Schroders includes contractors in new Flexible Working Charter
Schroders has confirmed that its covid-induced ‘Flexible Working Charter’ under which workers are not required to attend the office five days a week, applies to contractors.
The asset management company told ContractorUK on Friday that it is for the individual worker, whether employee or contractor, to decide “when, how and where” they work best.
But the London-headquartered company denied that permanently extending remote working to full-time workers detracts from the flexibility that it once reserved only for contractors.
'Has to work for the worker's clients and colleagues'
A Schroders spokeswoman, who emphasised that a worker’s decision to ‘WfH has to work for clients and colleagues,’ said: “[We’ve] offered flexible working for many years.
“Our new principles are an expansion of that. [And] we believe [the] recent changes enhance our employer value proposition to the entire workforce, including contractors.”
An internal memo at Schroders outlining the policy caveats that the company, founded in 1804, “continues to see many benefits in people coming to the office,” and still values “meeting in person.”
'More effective, more productive'
The government will welcome the caveat, as it today starts a regional advertising campaign to encourage workers to return to the workplace, now that “work from home if you can” is over.
“Ministers are keen for more people to return to offices, not least to boost businesses in town and city centres,” says IT contractor Philip Harris.
“[But] those who have successfully transitioned to working remotely are finding they are more effective, more productive, and have a better work-life balance.”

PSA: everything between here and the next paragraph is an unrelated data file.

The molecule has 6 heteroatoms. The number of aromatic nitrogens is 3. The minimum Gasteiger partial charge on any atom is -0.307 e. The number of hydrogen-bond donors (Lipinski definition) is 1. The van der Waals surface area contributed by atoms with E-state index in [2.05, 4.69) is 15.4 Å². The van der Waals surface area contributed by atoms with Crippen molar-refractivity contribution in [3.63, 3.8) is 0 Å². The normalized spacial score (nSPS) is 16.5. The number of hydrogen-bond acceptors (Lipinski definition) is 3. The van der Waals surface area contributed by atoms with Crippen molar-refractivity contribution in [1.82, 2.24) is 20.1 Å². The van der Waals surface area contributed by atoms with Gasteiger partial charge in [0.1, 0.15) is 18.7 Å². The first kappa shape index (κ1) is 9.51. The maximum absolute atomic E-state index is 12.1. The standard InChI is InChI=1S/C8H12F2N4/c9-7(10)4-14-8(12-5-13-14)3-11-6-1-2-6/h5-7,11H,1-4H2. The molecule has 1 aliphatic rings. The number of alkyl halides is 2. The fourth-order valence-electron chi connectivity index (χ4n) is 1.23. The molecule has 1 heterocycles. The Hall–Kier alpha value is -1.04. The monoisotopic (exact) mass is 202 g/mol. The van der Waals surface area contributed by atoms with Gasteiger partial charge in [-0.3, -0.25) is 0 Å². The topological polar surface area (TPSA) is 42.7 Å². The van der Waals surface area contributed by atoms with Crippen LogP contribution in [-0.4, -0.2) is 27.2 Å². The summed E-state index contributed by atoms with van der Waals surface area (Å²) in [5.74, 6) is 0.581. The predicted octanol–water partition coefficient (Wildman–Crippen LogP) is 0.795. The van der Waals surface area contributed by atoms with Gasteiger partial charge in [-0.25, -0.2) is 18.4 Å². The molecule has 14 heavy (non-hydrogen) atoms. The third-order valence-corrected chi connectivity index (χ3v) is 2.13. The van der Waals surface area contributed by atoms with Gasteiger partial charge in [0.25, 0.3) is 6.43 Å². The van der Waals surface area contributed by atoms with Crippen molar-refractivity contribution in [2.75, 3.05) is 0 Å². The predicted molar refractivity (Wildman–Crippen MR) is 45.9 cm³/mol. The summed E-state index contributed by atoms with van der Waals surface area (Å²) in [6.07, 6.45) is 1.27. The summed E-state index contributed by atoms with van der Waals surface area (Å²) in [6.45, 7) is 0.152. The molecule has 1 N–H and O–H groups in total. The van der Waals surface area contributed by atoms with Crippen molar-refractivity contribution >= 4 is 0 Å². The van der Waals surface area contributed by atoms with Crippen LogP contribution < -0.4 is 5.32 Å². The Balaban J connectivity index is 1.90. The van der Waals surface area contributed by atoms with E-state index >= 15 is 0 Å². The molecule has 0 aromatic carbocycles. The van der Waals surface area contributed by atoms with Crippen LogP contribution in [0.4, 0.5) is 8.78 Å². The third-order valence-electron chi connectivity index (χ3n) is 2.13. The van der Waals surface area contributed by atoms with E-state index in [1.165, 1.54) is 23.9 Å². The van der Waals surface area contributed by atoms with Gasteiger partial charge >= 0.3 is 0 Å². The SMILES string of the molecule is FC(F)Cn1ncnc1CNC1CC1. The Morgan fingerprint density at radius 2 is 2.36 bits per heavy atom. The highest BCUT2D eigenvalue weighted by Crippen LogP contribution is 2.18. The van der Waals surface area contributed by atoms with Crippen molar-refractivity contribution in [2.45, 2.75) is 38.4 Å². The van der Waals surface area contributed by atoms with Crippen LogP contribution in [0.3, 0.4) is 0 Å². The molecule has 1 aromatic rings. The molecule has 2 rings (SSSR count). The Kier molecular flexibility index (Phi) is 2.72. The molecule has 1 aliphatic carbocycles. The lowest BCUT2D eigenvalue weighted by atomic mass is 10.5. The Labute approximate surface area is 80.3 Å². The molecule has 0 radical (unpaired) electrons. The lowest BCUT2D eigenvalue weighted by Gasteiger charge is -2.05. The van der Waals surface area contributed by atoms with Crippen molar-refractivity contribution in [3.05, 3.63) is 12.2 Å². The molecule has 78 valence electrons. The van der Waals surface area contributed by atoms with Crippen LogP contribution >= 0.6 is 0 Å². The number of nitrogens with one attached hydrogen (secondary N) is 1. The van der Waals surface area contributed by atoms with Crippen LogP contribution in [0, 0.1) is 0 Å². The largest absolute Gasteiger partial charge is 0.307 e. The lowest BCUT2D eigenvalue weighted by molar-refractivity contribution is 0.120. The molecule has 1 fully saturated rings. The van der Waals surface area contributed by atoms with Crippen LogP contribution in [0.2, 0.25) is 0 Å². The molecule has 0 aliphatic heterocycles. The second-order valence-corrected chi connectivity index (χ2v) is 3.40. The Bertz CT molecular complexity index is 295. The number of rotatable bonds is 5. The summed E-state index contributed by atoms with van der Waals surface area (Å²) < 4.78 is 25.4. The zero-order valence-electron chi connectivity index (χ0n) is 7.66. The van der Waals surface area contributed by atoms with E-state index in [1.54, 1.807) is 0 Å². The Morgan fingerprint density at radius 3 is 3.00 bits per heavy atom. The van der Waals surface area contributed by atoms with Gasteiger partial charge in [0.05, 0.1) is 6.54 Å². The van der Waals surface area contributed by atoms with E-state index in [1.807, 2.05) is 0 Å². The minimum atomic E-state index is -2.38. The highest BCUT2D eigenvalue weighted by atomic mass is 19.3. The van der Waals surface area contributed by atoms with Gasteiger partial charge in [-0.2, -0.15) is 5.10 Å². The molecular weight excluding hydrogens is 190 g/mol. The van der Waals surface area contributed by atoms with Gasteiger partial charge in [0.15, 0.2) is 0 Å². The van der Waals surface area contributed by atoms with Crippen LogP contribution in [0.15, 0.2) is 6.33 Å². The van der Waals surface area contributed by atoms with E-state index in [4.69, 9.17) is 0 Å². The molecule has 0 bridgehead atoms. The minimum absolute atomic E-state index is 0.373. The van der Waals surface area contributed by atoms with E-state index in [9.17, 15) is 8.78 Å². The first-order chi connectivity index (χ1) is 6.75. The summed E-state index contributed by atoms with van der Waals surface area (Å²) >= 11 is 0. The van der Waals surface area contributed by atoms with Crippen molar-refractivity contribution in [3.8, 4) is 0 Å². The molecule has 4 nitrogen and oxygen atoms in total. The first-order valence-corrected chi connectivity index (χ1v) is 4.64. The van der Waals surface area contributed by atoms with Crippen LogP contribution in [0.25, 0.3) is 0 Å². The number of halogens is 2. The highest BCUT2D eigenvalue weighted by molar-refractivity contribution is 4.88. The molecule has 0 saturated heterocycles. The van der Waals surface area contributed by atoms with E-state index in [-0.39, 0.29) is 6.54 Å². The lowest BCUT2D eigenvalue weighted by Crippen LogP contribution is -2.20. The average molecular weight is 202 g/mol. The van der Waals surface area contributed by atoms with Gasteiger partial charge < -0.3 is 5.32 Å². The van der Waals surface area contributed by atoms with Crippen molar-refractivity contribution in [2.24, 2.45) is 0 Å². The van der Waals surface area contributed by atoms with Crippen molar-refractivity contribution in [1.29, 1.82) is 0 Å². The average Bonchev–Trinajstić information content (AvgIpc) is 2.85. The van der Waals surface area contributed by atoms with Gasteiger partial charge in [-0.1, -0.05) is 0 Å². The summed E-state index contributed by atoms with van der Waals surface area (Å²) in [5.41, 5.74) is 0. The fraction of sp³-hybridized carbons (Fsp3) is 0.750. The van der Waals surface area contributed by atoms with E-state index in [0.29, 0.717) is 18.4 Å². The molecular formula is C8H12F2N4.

'Quality of life upgrade'
Chris Herd, founder of Firstbase agrees. “I genuinely believe nothing will deliver a larger quality of life upgrade to individuals over the next decade than this,” he said, explaining:
“Remote work isn't just a reinvention of what currently exists. It's a complete transformation of how we work – but even more importantly around how we live. Working around living.”
A Microsoft recruitment partner Laura Tejada, reflected: “For me, remote working was a game-changer…I became so productive I found I could do my 5-day target in a 4-day week.”
'WfH isn't for everyone'
Adding a cautionary note, Tejada said remote working “isn’t for everyone” and needs “great leaders” to set it up properly. She also said many firms “are doing WfH extremely badly.”
But John FitzGerald, a test manager whose LinkedIn title says he now works “At Home” sounds more than onboard with the remote work revolution, which the pandemic sparked.
“So many opportunities await us if we take time to realise just how fundamental the changes can be if we have the courage, both as companies and workers, to cease them,” he posted.
'Capita, NatWest, Abderdeen, JP'
The manager's online show of support for the office-less environment follows a reported move by Capita to end its lease on almost 100 corporate centres, meaning a third of its offices will close.
The news coincides with NatWest and Aberdeen Standard Life announcing that most of their workers will not return to their desks until next year.
Another financial services giant, JP Morgan, has meanwhile said its staff will be given the option to work half the week from home. The bank did not reply to a request for comment about the impact on contractors.